Smarty Pants

Why are we still so insistent on our methods of measuring intelligence, when we know that it is flawed? How is it possible that we can accurately assess intelligence if there is so much disagreement over how it is defined, and what qualities make a person “smart”. Generally, people think of intelligence as how much a person knows and is reflected in a person’s academic career. This implies that a person who does not do well in school or pursue academics in the future are not intelligent, and may face challenges formed by stigmas against poor-performers. But we shouldn’t be so quick to judge those who don’t do well in school because their tests only seem to reflect psychometric forms of intelligence, which includes linguistic, logical-mathematical, and spatial. This means that you are only evaluated by 3 of the 8 forms of intelligence. You can be successful and never go to college. There are other important skills necessary to life that don’t have anything to do with regurgitating information from a classroom. Reading a room, understanding a person’s body language, being able to predict scenarios and plan for them, making art, so many things can never really be measured and graded because there are things so important you can’t put a numeric value on it. 

 

It’s also important to note that how well a person performs on an exam is largely influenced by numerous factors outside of their control, and even day to day or moment to moment. Factors such as sleep or mood can drastically lower a person’s score, even if they can recall information later. Socioeconomic status and race can also give people major disadvantages because those who typically make the tests are constructing them with unconscious biases that can set students up for failure. If you evaluate someone from the “out-group” by the standards of the “in-group” it only reflects how well they would do in that particular environment.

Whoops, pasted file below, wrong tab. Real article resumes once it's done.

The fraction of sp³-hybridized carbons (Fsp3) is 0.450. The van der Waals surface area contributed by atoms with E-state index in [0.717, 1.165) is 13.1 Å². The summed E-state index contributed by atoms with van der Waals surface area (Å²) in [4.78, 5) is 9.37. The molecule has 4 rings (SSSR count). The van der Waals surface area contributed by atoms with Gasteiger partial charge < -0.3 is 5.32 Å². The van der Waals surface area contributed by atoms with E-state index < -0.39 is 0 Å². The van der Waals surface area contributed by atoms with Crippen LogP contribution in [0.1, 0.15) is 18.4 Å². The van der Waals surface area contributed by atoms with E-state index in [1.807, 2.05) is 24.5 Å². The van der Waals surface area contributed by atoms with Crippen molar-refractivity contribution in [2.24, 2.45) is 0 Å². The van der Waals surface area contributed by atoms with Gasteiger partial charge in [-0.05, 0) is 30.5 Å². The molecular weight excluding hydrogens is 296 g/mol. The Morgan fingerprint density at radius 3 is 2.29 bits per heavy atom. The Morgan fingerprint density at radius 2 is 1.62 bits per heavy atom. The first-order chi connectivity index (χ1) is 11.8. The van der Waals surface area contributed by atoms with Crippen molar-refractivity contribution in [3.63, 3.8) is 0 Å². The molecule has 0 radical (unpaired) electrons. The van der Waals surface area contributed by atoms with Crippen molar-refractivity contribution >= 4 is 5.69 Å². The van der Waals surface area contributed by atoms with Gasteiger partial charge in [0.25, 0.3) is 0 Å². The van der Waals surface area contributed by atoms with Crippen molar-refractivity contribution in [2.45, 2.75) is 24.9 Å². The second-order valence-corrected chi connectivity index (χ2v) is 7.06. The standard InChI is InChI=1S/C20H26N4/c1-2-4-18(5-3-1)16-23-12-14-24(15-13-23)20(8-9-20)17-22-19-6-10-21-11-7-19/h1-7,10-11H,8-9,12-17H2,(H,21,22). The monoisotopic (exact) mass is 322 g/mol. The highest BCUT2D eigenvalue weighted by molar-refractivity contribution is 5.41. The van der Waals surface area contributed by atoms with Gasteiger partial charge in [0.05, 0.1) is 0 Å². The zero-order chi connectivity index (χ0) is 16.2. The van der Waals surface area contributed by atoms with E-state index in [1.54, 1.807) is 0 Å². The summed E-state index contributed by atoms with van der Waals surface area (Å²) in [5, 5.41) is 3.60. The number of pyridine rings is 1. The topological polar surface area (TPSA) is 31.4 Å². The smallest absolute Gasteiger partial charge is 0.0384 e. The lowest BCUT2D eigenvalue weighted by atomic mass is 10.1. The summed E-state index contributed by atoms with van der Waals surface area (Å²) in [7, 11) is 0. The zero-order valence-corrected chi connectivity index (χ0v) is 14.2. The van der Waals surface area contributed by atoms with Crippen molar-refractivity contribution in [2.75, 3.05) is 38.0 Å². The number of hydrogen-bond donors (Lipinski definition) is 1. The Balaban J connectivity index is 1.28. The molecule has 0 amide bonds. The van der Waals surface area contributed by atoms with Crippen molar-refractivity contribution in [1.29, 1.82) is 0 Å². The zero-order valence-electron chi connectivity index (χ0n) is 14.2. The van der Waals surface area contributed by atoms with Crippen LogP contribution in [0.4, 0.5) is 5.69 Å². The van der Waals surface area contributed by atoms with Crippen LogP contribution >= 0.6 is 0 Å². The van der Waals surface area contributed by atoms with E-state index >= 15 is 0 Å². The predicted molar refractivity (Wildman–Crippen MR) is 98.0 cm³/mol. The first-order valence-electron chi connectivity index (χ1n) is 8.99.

One of my family’s favorite shows to watch for the past several years was Big Bang Theory, and it’s main character Sheldon is a prime example of someone who is extremely gifted in mathematics and science, but completely fails to be a human being when it comes to other basic tasks. For example if asked, he would be able to define what the definition of sarcasm is, who it can be used in a sentence, the linguistic origins of the word, etc. But he is not able to detect someone’s sarcastic tone of voice which tends to get him in trouble, as well as his inability to understand what is considered rude or identify behaviors that cross people’s boundaries. In the prequel series Young Sheldon, which follows his childhood, season 2 episode 5 shows Sheldon and his twin sister Missy volunteering in a study about intelligence and how it is related to genetics and environment. Sheldon performs extremely well on the psychometric section of the exam while Missy struggles. Later on, the test administrators show them images of scenes that they need to describe (separately). Sheldon was able to describe the objects within, but not how they are related to another, and general tones/feelings or dynamics within, while his sister aces this section in flying colors, even stating that she “wasn’t finished yet” and pointed out several more things. Sheldon gets frustrated and asks to go back to other questions like before and protests when the administrator states that there are multiple types of intelligence. I don’t watch the show anymore, I lost interest after season 1, but I like this scene because it showcased how their family had been inadvertently overlooking Missy and what she has to offer just because her brother was a prodigy and needed special attention.